Your blood pressure tells you two things: how forcefully your heart is pumping blood around your body, and how much resistance there is in your blood vessels. If your blood pressure is high (known as hypertension), it can be an indication of another health problem. It can also put a strain on your heart and blood vessels, increasing your risk of serious conditions like:
- Heart disease
- Heart attack
- Heart failure
- Kidney disease
Magnesium is heavily involved in regulating your blood pressure, and luckily there is a wealth of evidence showing its positive effects. Here are just a couple of samples:
- Study 1: A large review of 34 research trials found that magnesium supplementation significantly reduced blood pressure over three months. The researchers noted that positive effects had been seen in as little as one month with doses of 300mg a day.
- Study 2: Another analysis of 22 trials found a significant reduction in blood pressure with an average dose of 410mg of magnesium per day. Generally, the larger the dose, the greater the effect.
- Study 3: In this study of people with mild hypertension, some patients were given magnesium while others were offered lifestyle recommendations. The greatest effect on blood pressure was seen in the magnesium group.
- Study 4: When diabetic patients with high blood pressure were given magnesium chloride supplements containing 400mg of magnesium, researchers saw a significant decrease in blood pressure.
- Study 5: In this study, participants with high blood pressure took 300mg of magnesium oxide every day for a month. Not only did blood pressure improve significantly, but researchers also noted that other indicators of heart health were improved.
- Study 6: 60 people with high blood pressure were given magnesium oxide over eight weeks. Blood pressure was significantly decreased, with those with the highest blood pressure seeing the biggest benefit.
You’ve no doubt heard of cholesterol and how important it is for your heart health. “Cholesterol levels” refers to the levels of three particular lipids (fatty substances) in your blood: HDL cholesterol, LDL cholesterol, and triglycerides (fatty acids).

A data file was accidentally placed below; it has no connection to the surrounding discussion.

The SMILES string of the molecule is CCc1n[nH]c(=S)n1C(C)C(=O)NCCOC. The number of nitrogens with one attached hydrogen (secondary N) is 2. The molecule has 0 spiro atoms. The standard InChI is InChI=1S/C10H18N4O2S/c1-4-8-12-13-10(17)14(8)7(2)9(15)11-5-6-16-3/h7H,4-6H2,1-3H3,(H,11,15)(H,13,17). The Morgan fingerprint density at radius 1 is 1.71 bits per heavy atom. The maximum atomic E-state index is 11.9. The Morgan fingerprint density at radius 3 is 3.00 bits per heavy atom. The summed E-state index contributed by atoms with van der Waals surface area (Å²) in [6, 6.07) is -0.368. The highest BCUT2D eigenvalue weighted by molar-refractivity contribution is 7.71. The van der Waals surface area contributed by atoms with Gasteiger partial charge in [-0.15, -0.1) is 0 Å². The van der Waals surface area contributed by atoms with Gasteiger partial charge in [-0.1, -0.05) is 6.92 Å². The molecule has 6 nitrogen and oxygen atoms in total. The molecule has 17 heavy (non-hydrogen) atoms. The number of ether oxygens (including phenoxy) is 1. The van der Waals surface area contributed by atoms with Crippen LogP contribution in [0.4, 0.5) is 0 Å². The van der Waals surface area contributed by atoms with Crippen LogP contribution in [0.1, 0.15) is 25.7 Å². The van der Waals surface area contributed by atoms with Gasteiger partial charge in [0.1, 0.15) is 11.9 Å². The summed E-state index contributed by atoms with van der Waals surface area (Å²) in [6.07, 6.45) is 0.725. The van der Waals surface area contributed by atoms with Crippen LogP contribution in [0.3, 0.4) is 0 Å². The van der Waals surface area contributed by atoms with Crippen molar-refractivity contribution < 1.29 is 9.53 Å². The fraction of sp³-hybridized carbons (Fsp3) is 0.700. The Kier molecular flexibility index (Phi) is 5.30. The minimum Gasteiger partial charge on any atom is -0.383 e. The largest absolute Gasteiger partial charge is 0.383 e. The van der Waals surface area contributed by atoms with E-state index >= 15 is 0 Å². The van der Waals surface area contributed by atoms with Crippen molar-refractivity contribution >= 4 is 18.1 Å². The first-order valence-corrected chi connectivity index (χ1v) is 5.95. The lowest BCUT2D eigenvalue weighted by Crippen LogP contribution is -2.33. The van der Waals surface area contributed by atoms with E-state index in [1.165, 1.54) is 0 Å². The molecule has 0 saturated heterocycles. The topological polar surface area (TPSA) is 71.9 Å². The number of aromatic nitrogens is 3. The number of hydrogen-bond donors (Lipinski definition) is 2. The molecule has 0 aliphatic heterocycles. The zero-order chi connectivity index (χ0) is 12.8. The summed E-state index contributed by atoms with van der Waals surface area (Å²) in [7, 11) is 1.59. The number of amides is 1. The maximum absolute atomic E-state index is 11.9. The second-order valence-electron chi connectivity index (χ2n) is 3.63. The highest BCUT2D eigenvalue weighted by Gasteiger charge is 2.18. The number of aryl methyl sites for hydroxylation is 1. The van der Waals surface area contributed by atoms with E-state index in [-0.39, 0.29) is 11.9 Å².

HDL is known as “good cholesterol” because it has various positive health benefits, but LDL and triglycerides? Not so much. They can build up on the walls of your arteries over time and cause them to harden and narrow (known as atherosclerosis), reducing blood flow to your organs.
Fatty plaques, as they’re called, can also cause blood clots on the walls of the arteries. If a plaque or a clot breaks off, it can travel through the blood vessels and cause a blockage. A heart attack occurs when the blood supply to the heart is blocked, while an ischemic stroke occurs when the blood supply to the brain is blocked.
Magnesium is believed to have a positive influence on your lipid profile, although it’s not known exactly how yet. One study found that taking a magnesium supplement increased HDL levels and decreased LDL and triglycerides. Another study that was testing magnesium’s effect on blood pressure also found that the participants’ HDL levels improved.
3. Heart rhythm
An arrhythmia is an irregularity of the heart’s rhythm, a serious condition that can increase the risk of heart attack, heart failure, or stroke. It might occur due to a disturbance in the electrical signals coming from the brain to the SA node, or from the SA node to the heart muscle. It can also happen if the AV node fails to delay the electrical signal into the lower chambers of the heart.